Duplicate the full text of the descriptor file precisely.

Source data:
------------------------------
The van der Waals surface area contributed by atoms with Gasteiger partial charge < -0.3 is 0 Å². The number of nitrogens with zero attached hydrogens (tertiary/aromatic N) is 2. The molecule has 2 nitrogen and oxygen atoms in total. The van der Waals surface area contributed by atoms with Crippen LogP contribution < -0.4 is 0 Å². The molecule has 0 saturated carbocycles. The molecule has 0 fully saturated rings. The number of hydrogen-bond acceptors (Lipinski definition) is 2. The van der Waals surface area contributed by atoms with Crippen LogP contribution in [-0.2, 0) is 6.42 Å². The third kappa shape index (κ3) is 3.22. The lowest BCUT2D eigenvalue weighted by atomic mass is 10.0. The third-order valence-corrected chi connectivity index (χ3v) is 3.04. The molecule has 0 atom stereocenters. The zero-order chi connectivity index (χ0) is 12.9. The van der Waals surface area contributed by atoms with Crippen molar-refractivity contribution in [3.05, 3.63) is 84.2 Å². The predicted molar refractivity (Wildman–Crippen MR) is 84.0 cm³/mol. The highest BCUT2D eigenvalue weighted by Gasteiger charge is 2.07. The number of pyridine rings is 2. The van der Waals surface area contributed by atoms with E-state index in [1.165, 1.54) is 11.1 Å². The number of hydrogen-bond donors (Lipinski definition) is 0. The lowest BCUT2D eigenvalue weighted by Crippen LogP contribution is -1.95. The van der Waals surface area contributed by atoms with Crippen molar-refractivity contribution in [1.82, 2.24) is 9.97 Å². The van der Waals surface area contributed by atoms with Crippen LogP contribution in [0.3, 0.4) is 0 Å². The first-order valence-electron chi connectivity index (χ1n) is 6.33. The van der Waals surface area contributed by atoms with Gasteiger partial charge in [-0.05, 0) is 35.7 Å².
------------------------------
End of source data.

The van der Waals surface area contributed by atoms with Gasteiger partial charge < -0.3 is 0 Å². The number of nitrogens with zero attached hydrogens (tertiary/aromatic N) is 2. The molecule has 2 nitrogen and oxygen atoms in total. The van der Waals surface area contributed by atoms with Crippen LogP contribution < -0.4 is 0 Å². The molecule has 0 saturated carbocycles. The molecule has 0 fully saturated rings. The number of hydrogen-bond acceptors (Lipinski definition) is 2. The van der Waals surface area contributed by atoms with Crippen LogP contribution in [-0.2, 0) is 6.42 Å². The third kappa shape index (κ3) is 3.22. The lowest BCUT2D eigenvalue weighted by atomic mass is 10.0. The third-order valence-corrected chi connectivity index (χ3v) is 3.04. The molecule has 0 atom stereocenters. The zero-order chi connectivity index (χ0) is 12.9. The van der Waals surface area contributed by atoms with Crippen molar-refractivity contribution in [3.05, 3.63) is 84.2 Å². The predicted molar refractivity (Wildman–Crippen MR) is 84.0 cm³/mol. The highest BCUT2D eigenvalue weighted by Gasteiger charge is 2.07. The number of pyridine rings is 2. The van der Waals surface area contributed by atoms with E-state index in [1.165, 1.54) is 11.1 Å². The number of hydrogen-bond donors (Lipinski definition) is 0. The lowest BCUT2D eigenvalue weighted by Crippen LogP contribution is -1.95. The van der Waals surface area contributed by atoms with Crippen molar-refractivity contribution in [1.82, 2.24) is 9.97 Å². The van der Waals surface area contributed by atoms with Crippen LogP contribution in [0.3, 0.4) is 0 Å². The first-order valence-electron chi connectivity index (χ1n) is 6.33. The van der Waals surface area contributed by atoms with Gasteiger partial charge in [-0.05, 0) is 35.7 Å².